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Did you know that George Washington, the first president of the United States, once lived in Barbados? Just 19 years old, he visited the eastern Caribbean island in 1751 and lived there for about two months. He accompanied his older half-brother Lawrence, who had contracted tuberculosis and was hoping for a cure from the sun and sea air. Lawrence would die a year later of his ailment upon his return home to Virginia. For George, the Barbados visit was the only trip outside the U.S. for the future president.
What makes Barbados so different from other islands? “Barbados, because of its historical traditions, its very close connection with England, has always earned the distinction as being one of the jewels in the English crown in the Caribbean,” declared Minister of Culture, Sports, and Youth Stephen Lashley. “In fact, Barbados was once called ‘Little England’ and it is still seen like that in the eyes of our visitors, particularly coming from England and Europe.” Lashley explained how Barbadians embrace their culture.
Barbados is well known for its high standard of education and near 100 percent literacy rate, the highest in the English-speaking Caribbean. According to the island’s Minister of Education Ronald Jones those accomplishments are linked to historical factors. “We have no naturally formed resources,” Jones emphasized recently. “The only thing that we had was people, and that was the primary resource we had to develop, the mind.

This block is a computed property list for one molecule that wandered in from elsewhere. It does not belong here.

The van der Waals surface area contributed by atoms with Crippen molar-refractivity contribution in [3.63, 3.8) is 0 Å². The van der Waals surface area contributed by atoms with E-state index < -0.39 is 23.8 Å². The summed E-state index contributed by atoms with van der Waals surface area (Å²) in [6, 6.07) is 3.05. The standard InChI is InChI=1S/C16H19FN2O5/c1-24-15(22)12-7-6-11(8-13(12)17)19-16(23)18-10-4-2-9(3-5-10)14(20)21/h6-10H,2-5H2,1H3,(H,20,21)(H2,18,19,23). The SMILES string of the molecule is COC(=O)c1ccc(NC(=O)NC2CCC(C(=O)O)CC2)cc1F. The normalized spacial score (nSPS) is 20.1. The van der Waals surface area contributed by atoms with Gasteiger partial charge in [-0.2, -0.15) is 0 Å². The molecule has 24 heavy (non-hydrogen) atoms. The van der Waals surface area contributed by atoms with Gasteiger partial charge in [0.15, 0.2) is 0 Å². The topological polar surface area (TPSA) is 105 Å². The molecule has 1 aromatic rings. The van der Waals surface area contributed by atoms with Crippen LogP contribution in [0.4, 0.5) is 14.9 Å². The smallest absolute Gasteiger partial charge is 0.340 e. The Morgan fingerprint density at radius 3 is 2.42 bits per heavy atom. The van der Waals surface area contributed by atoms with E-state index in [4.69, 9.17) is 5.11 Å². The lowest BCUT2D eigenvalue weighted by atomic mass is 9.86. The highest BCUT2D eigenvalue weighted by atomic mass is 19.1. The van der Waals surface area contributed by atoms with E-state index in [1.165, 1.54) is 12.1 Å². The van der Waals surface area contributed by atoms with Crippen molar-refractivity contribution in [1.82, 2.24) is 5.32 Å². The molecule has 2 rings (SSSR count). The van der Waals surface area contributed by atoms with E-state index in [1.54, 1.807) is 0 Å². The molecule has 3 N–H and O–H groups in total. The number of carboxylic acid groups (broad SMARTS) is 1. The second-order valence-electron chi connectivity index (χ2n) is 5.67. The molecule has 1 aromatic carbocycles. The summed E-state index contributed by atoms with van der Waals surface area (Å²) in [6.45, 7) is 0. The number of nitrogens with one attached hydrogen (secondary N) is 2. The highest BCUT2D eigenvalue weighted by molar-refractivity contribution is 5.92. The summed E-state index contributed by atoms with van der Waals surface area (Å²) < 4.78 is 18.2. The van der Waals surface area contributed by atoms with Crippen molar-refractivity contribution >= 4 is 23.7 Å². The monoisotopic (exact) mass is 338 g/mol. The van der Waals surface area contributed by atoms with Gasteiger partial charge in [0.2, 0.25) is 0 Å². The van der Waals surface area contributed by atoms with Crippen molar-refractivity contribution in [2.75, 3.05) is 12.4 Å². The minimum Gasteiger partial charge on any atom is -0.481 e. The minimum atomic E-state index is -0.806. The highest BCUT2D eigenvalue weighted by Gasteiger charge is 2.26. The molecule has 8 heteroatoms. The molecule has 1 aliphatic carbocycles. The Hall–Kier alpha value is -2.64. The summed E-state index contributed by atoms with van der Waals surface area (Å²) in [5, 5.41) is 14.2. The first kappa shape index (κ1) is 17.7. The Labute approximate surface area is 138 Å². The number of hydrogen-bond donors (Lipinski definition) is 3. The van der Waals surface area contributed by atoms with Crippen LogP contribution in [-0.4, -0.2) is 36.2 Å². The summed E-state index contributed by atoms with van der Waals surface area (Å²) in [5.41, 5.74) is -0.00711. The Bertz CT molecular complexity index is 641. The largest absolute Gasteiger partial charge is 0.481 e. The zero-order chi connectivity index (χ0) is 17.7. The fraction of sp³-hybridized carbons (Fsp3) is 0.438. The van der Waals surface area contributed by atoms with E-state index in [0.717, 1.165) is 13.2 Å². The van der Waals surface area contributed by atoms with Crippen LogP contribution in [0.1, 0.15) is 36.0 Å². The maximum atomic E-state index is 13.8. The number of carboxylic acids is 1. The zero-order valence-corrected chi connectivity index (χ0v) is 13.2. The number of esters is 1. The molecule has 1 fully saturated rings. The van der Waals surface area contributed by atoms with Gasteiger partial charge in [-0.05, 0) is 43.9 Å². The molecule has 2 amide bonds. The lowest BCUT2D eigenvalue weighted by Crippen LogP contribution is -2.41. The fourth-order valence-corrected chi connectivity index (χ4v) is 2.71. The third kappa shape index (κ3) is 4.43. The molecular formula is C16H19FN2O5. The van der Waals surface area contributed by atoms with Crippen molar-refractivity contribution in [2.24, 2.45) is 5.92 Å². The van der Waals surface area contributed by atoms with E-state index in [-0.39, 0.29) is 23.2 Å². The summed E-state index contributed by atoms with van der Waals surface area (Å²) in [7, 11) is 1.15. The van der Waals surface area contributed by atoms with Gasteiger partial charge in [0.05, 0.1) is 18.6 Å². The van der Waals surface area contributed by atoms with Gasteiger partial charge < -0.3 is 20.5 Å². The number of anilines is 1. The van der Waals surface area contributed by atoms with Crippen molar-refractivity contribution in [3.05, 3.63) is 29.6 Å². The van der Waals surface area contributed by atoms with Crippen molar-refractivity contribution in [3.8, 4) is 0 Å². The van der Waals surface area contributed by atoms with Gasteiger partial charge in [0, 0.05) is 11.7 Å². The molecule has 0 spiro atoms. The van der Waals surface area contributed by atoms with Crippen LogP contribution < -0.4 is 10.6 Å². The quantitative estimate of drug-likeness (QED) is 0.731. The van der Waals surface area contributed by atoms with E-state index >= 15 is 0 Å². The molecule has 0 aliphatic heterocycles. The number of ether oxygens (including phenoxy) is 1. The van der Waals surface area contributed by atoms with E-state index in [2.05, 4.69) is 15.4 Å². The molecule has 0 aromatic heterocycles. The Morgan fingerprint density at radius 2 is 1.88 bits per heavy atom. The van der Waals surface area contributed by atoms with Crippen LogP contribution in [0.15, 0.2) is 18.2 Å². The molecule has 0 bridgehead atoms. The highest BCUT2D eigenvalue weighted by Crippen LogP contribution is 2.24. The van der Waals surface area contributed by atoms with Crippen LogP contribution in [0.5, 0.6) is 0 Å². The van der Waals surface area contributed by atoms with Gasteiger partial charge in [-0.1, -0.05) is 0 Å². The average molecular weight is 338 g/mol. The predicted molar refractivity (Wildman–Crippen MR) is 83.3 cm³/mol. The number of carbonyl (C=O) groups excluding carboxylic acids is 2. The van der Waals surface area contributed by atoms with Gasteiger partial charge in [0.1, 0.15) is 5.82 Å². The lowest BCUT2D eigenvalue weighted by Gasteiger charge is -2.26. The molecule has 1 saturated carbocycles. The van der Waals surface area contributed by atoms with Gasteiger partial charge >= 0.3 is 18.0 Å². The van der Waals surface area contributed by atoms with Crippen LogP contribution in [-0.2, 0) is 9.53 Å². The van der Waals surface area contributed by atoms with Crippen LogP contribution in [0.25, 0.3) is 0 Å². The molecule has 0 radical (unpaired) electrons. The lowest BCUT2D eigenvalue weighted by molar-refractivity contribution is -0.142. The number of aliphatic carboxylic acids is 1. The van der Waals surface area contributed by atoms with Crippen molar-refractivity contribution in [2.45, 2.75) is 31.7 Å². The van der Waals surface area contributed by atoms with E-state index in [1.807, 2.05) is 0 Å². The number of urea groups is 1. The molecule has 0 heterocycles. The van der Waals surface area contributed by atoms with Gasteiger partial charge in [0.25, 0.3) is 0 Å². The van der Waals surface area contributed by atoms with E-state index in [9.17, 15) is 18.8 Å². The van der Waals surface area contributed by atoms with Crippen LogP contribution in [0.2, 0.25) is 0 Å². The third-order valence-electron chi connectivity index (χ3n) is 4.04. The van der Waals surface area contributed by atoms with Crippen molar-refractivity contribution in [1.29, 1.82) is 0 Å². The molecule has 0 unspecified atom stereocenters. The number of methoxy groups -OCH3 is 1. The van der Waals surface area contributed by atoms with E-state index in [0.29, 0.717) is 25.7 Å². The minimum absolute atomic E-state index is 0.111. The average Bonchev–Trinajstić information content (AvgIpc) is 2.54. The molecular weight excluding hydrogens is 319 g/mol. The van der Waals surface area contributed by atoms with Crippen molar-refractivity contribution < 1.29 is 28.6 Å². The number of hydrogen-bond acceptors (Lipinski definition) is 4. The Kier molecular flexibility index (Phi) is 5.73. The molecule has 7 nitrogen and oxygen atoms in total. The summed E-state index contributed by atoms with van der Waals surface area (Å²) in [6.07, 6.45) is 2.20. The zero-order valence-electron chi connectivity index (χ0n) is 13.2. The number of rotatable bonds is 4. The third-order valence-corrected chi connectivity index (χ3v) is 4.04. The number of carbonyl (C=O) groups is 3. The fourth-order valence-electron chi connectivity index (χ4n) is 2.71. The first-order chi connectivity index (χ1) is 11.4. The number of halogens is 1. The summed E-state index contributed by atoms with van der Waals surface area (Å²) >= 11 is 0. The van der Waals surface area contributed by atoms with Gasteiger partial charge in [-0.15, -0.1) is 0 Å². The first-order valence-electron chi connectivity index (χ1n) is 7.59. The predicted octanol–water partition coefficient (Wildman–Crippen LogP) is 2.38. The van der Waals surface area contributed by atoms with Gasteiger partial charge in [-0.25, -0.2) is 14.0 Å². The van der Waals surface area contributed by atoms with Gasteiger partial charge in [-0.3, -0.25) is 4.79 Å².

Donville Inniss, minister of industry, international business, commerce and small business development, is a proud Barbadian. He credits the Caribbean island’s reputation as being a domicile of choice for international investors for making his job easier. He also noted that Barbados’s attractiveness to international investors has a historical base.
A growing list of costs are being passed on to inmates and their families.  As incarceration rates continue to grow around the United States, the enormous costs of some prison services are increasingly being paid by those who can least afford it the families of inmates. In 2001, when the DC Department of Corrections closed its notorious prison facility in Lorton, Virginia in 2001, Ulandis Forte, in prison for murder, was relocated to facilities far away from home, and family. His grandmother, Martha Wright, nearly blind and unable to travel, made frequent calls to prisons out of state -in New Mexico, then Arizona, then Kentucky only to find herself deeply in hardship and debt due to exorbitant fees charged by the private companies contracted to provide prison phone services.
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